Bury St Edmunds England

Officially, it is St Edmundsbury. Its popular name is Bury St Edmunds, but Suffolkers call it Bury. Of Suffolk's towns, Bury is third in size. But it can make a reasonably convincing claim to be the most significant. Ipswich and Lowestoft are away on the east coast, whereas Bury is central; Bury was, until 1974, the county town of West Suffolk. And, more than a thousand years ago, it may well have been the capital of all East Anglia. This, and then the martyrdom of the Saxon King Edmund by Viking invaders; his body was brought here to lie in state, and be buried. A great abbey grew up around the shrine, which became the third most popular site of pilgrimage in the country after Canterbury and Walsingham.
Bury Abbey had a chequered history, particularly in its relationship with the medieval town that grew up around it. Small wonder, then, that it suffered the full fury of the Reformation, being almost razed to the ground.
Substantial ruins remain, as well as the two abbey churches of St Mary and St James (now reinvented as an Anglican cathedral). Despite their location in a public park, the ruins are haunting, and we need to cross the county border to Ely or Peterborough to imagine what was here before. A third abbey church, St Margaret, has now gone, but the charnel house survives in its former churchyard.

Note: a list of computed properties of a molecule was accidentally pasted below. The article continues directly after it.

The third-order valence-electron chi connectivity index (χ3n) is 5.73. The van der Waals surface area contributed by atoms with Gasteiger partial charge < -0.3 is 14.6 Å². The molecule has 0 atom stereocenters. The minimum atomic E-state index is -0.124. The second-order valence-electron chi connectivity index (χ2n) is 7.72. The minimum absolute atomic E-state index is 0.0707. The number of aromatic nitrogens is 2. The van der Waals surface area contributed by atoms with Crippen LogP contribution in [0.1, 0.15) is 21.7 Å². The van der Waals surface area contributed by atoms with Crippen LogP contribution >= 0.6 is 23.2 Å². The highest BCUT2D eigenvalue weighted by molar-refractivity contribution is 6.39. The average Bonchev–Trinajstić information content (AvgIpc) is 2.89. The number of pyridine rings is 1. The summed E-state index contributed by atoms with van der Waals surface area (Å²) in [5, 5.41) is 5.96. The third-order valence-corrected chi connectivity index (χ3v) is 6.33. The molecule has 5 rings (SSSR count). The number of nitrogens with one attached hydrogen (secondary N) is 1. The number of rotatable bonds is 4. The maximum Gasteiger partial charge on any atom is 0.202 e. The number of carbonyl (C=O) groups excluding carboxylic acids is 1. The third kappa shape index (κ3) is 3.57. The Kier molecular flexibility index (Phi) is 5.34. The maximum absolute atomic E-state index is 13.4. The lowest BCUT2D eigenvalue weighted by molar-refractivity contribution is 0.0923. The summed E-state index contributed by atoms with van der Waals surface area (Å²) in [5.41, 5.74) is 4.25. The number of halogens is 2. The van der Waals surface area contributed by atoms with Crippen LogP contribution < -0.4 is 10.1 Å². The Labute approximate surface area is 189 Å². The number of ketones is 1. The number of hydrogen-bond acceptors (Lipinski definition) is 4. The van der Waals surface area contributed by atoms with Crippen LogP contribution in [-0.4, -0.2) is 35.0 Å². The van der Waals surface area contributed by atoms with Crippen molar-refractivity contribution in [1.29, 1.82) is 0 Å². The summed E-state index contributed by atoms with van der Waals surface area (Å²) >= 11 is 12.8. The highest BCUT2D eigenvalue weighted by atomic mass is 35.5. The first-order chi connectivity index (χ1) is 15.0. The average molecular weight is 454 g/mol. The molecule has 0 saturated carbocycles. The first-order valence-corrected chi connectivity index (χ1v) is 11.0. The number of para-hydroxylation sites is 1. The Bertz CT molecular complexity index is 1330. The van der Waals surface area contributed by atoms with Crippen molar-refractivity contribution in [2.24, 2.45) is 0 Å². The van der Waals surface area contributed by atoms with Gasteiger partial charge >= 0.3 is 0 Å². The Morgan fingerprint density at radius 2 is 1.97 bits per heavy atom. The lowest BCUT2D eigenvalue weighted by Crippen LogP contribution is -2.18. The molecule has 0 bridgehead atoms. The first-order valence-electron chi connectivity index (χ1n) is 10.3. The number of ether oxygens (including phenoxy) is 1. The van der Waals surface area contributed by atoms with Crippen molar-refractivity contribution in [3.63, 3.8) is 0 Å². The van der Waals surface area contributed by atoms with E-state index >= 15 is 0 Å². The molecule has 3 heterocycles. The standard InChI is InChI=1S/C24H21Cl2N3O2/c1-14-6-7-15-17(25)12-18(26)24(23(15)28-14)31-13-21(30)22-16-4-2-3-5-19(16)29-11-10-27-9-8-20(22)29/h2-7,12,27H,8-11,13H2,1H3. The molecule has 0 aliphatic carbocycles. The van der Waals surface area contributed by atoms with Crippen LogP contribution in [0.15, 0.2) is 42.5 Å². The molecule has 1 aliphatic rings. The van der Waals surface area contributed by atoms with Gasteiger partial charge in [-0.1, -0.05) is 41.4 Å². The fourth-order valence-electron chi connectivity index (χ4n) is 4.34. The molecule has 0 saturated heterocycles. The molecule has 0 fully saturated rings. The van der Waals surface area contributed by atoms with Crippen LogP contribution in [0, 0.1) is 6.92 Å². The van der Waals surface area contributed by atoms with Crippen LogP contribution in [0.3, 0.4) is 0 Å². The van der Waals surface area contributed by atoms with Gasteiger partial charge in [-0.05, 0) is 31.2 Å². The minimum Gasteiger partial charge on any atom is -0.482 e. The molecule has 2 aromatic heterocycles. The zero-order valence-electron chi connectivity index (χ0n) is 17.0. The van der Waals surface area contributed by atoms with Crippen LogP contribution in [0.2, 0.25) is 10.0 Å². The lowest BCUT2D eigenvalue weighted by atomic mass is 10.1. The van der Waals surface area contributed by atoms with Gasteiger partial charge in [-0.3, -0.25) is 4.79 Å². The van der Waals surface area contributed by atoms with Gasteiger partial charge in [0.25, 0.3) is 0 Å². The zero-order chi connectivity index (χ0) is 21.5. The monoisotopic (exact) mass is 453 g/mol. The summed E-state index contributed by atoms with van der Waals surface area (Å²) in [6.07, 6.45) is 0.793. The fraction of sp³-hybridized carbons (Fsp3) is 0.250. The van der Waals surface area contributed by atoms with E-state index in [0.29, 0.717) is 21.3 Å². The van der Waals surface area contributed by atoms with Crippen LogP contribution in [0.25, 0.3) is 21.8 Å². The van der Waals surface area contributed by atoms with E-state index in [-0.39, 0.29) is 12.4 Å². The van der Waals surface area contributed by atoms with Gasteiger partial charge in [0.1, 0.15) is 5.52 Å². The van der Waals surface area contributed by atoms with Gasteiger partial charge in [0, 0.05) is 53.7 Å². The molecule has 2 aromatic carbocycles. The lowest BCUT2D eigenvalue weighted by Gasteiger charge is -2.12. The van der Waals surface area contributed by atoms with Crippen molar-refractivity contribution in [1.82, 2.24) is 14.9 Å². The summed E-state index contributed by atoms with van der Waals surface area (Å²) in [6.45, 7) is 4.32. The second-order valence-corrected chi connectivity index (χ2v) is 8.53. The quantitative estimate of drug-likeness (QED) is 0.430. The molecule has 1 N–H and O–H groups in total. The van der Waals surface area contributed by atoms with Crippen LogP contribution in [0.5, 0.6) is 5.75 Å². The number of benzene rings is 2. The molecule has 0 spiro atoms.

St Mary is one of the grandest churches in Suffolk. St James, or 'St Edmundsbury Cathedral' as it is now known, is also big, but this is a testimony to an extraordinary man, Stephen Dykes Bowers. He began as the architect of the transformation, and ended up paying for it. Many millions of pounds later, his final legacy is the mock-gothic tower that is beginning to rise above the crossing. Inside, everything is safe and comforting, a curious mixture of gothic mystery and Festival of Britain confidence.